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Goodbye Winter, Hello Spring!

What a winter it has been! Beneath all the snow the fertilizer applied last fall has been lying dormant due to the very cold temperatures and theoretically has kept the vital nitrogen elements from leaving your soil. Basically this means that we can look forward to healthy grass come spring. All this depends somewhat on what happens with precipitation and temperatures between now and when the grass comes out of dormancy. Last spring we saw a extended dry period where lawns could not find the moisture to begin to grow and turn green. In that situation it was imperative to turn on the irrigation system and get much needed water to the plants that were unable to cope with the stresses after a harsh winter. To help eliminate environmental stresses your landscape requires some basic inputs so that it can provide you with a summer of enjoyment.

  • Remove any piles of leaves and sticks from the lawn. Do not power rake or dethatch your lawn in the spring. All this will do is activate the weed seeds that have been lying dormant and you will then feel the need to spray  them with herbicides.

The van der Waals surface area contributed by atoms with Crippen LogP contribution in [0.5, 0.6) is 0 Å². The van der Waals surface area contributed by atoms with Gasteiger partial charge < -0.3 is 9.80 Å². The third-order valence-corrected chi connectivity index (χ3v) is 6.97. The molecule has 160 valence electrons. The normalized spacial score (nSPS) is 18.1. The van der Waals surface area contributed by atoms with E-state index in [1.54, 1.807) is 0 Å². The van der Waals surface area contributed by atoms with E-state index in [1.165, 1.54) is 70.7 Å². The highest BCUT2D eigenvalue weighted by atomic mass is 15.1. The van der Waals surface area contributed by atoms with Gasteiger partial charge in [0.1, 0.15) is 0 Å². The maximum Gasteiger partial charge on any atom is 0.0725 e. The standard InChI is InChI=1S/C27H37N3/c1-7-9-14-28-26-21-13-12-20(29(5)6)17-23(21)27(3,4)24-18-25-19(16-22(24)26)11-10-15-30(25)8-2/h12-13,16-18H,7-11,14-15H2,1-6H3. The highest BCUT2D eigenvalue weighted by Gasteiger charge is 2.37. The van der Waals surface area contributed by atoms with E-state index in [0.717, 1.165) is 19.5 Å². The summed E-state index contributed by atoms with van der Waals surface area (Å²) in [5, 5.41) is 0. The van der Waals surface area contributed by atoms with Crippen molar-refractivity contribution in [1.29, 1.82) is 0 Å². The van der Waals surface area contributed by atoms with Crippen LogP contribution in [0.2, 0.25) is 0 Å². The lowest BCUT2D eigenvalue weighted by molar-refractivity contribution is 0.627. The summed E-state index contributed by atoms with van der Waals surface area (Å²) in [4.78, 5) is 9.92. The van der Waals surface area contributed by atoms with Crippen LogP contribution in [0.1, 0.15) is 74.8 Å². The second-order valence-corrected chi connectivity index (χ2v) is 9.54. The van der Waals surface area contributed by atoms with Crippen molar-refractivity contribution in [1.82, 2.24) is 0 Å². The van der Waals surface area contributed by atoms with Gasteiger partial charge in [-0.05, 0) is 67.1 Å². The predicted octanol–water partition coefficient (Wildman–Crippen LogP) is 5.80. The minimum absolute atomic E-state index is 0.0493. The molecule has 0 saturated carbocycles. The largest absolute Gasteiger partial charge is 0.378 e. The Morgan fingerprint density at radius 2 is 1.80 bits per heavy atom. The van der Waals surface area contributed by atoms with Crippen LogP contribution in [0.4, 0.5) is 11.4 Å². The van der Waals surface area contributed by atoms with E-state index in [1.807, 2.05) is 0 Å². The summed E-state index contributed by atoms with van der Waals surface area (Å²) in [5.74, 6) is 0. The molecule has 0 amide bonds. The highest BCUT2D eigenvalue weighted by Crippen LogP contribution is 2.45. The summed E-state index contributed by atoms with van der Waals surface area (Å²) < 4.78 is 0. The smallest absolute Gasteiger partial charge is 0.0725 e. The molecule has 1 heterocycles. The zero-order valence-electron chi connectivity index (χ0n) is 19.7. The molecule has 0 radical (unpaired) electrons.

• Any thin areas or bare areas of the lawn apply a appropriate seed variety (sun or shade), cover with some compost 1/2″ thick. Now I say compost because it is living soil full of organisms compared to the bulk topsoil that is black dead soil sold by most garden centers. Quality compost is hard to find in bulk but is available in bags at those same garden centers. Well worth the price difference. This is the proper cultural method to eliminate weeds from taking over your lawn.
  • Apply fertilizer. Organic vs Synthetic I will leave that for another post.
  • Keep that seed watered.
  • Apply mulch to the beds. Goal is to have a layer 2-4″ thick to suppress weeds and retain moisture. Make sure to keep the mulch from touching the bark of your trees and shrubs.
  • When the lawn begins to grow mow it high. This will shade out the weed seeds, retain moisture and not stress the turf plants out by removing too much growth during this period of plentiful nitrogen and cool weather.
  • Cut often and leave the clippings to feed the soil.

Until next time enjoy working in your yard. It is a labor of love full of rewards like the beautiful explosion of spring blossoms on azaleas, rhododendrons,  pear trees and of course the cherry trees. Have a question drop me a line at_______________________.

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